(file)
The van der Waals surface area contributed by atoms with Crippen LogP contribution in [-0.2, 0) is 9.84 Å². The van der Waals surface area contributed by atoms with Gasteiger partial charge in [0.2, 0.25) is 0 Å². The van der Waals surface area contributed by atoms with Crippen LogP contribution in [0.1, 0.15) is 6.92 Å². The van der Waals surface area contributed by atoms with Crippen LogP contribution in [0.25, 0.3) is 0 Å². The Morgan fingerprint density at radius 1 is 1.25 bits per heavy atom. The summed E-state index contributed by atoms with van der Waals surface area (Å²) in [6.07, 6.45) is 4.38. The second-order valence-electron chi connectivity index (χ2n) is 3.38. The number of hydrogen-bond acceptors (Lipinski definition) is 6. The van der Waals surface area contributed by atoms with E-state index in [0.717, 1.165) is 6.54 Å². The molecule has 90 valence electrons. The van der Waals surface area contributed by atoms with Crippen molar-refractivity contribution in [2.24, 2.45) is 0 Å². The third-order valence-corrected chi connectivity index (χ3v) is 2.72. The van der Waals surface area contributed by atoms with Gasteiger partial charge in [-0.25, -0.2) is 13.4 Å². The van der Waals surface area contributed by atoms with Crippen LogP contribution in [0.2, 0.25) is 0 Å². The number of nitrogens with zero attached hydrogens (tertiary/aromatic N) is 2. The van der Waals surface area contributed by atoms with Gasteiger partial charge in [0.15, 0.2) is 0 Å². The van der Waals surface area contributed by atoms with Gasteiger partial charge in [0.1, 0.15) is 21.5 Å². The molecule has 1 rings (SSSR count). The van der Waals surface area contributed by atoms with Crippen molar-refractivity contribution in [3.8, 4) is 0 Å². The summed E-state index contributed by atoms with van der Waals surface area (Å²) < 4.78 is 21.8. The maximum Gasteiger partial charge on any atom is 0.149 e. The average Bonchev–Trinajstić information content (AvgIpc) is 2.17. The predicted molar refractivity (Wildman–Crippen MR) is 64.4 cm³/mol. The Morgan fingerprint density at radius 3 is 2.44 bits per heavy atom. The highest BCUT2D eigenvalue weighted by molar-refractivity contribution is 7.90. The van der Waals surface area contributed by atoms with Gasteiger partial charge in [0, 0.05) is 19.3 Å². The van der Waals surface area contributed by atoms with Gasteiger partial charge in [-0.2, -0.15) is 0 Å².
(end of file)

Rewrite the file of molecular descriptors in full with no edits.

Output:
The van der Waals surface area contributed by atoms with Crippen LogP contribution in [-0.2, 0) is 9.84 Å². The van der Waals surface area contributed by atoms with Gasteiger partial charge in [0.2, 0.25) is 0 Å². The van der Waals surface area contributed by atoms with Crippen LogP contribution in [0.1, 0.15) is 6.92 Å². The van der Waals surface area contributed by atoms with Crippen LogP contribution in [0.25, 0.3) is 0 Å². The Morgan fingerprint density at radius 1 is 1.25 bits per heavy atom. The summed E-state index contributed by atoms with van der Waals surface area (Å²) in [6.07, 6.45) is 4.38. The second-order valence-electron chi connectivity index (χ2n) is 3.38. The number of hydrogen-bond acceptors (Lipinski definition) is 6. The van der Waals surface area contributed by atoms with E-state index in [0.717, 1.165) is 6.54 Å². The molecule has 90 valence electrons. The van der Waals surface area contributed by atoms with Crippen molar-refractivity contribution in [2.24, 2.45) is 0 Å². The third-order valence-corrected chi connectivity index (χ3v) is 2.72. The van der Waals surface area contributed by atoms with Gasteiger partial charge in [-0.25, -0.2) is 13.4 Å². The van der Waals surface area contributed by atoms with Crippen LogP contribution in [0.2, 0.25) is 0 Å². The number of nitrogens with zero attached hydrogens (tertiary/aromatic N) is 2. The van der Waals surface area contributed by atoms with Gasteiger partial charge in [0.15, 0.2) is 0 Å². The van der Waals surface area contributed by atoms with Gasteiger partial charge in [0.1, 0.15) is 21.5 Å². The molecule has 1 rings (SSSR count). The van der Waals surface area contributed by atoms with Crippen molar-refractivity contribution in [3.8, 4) is 0 Å². The summed E-state index contributed by atoms with van der Waals surface area (Å²) < 4.78 is 21.8. The maximum Gasteiger partial charge on any atom is 0.149 e. The average Bonchev–Trinajstić information content (AvgIpc) is 2.17. The predicted molar refractivity (Wildman–Crippen MR) is 64.4 cm³/mol. The Morgan fingerprint density at radius 3 is 2.44 bits per heavy atom. The highest BCUT2D eigenvalue weighted by molar-refractivity contribution is 7.90. The van der Waals surface area contributed by atoms with Gasteiger partial charge in [0, 0.05) is 19.3 Å². The van der Waals surface area contributed by atoms with Gasteiger partial charge in [-0.2, -0.15) is 0 Å².